Las Vegas is coming up on a somber anniversary, a date which changed our city forever.
Late in the evening of October 1, as music fans were enjoying the final act of a three-day country music event, a crazed gunman hellbent on causing massive destruction, opened fire from the 32nd floor of Mandalay Bay. The thousands of fans attending the Route 91 Harvest Music Festival across the street were defenseless as the carnage began at 10:10 p.m. and continued for several minutes.
We had seen senseless acts of violence too many times in other communities and we always shook our heads as we watched the images on our flat-screen televisions in the aftermath. But this time, we were the ones the world were watching. Las Vegas was now on display in a much different light from which it had normally been accustomed.
And as the world shook its collective head as it watched, our community had to deal with the reality that we too had been subject to random, senseless violence.
How would we react? Fifty-eight people were dead. More than 500 had been injured. The city itself was shocked. The recovery would be long.
But the world saw a side of Las Vegas it probably didn’t realize existed. We closed ranks. We looked out for each other. We took care of our own. We gave blood. We gave money. We said prayers — lots of them. Celebrities who we perhaps took for granted as they performed on The Strip, lent their name and their time to help.
And our new NHL team, the Vegas Golden Knights, which had yet to play their first game in their inaugural season, sprung into action. The players went into the community, meeting with the vic-tims and the first responders and those who supported them. Their actions helped our city heal and laid the foundation for a love affair that blossomed as the Knights made their improbable run to the Stanley Cup Final.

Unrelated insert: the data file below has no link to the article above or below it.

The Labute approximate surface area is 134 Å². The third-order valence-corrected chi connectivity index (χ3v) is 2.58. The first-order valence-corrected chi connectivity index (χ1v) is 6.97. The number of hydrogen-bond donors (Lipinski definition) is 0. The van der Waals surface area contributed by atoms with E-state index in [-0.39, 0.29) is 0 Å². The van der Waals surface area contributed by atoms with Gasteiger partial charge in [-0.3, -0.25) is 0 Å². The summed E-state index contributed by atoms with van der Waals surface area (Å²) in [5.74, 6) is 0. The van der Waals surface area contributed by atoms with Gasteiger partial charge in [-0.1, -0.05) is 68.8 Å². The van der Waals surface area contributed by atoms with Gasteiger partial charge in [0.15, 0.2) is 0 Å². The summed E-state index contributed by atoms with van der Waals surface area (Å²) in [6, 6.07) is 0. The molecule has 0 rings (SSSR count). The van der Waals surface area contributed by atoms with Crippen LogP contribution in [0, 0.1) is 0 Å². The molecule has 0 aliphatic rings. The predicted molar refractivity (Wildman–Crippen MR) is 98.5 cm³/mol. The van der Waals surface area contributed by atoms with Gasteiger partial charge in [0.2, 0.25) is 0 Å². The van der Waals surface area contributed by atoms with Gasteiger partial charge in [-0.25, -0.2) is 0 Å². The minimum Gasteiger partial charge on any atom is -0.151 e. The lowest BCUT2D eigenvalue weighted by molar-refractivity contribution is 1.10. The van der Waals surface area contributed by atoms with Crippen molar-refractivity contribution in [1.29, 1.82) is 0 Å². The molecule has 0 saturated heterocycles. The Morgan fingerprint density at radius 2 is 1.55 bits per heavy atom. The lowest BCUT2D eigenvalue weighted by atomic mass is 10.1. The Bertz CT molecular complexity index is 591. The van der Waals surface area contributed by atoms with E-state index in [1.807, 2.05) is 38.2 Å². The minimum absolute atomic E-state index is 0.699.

We have since learned of many acts of heroism, of strangers who risked their own lives to help others in need. Of how our doctors, nurses, EMTs and other trained medical staff were ready to do their jobs. They had trained for such a moment and they delivered.
And of course, the brave law enforcement officers who located the shooter quickly and who as-sisted those who had been shot. All performed the way you would hope they would in a crisis situation.
Life indeed would go on. For the families of the victims, it will always be toughest for them to heal. They will continue to need support from everyone in the community. But out of a horrific tragedy, some good did come of it. Friendships were forged between people who had been total strangers before the hail of bullets rained down on them. We are a closer-knit community. Those who survived have told their stories and there is a new-found vigilance throughout the city to make sure there is never a repeat episode.
We continue to heal from the events of October 1. And as we approach the one-year anniversary and the images of that night return to our consciousness, let us remember the words Knights de-fenseman Deryk Engelland spoke at the end of his speech to the sellout crowd at T-Mobile Arena the night of October 10 prior to the team’s home opener: “We are Vegas Strong.”
Let us all remain Vegas Strong.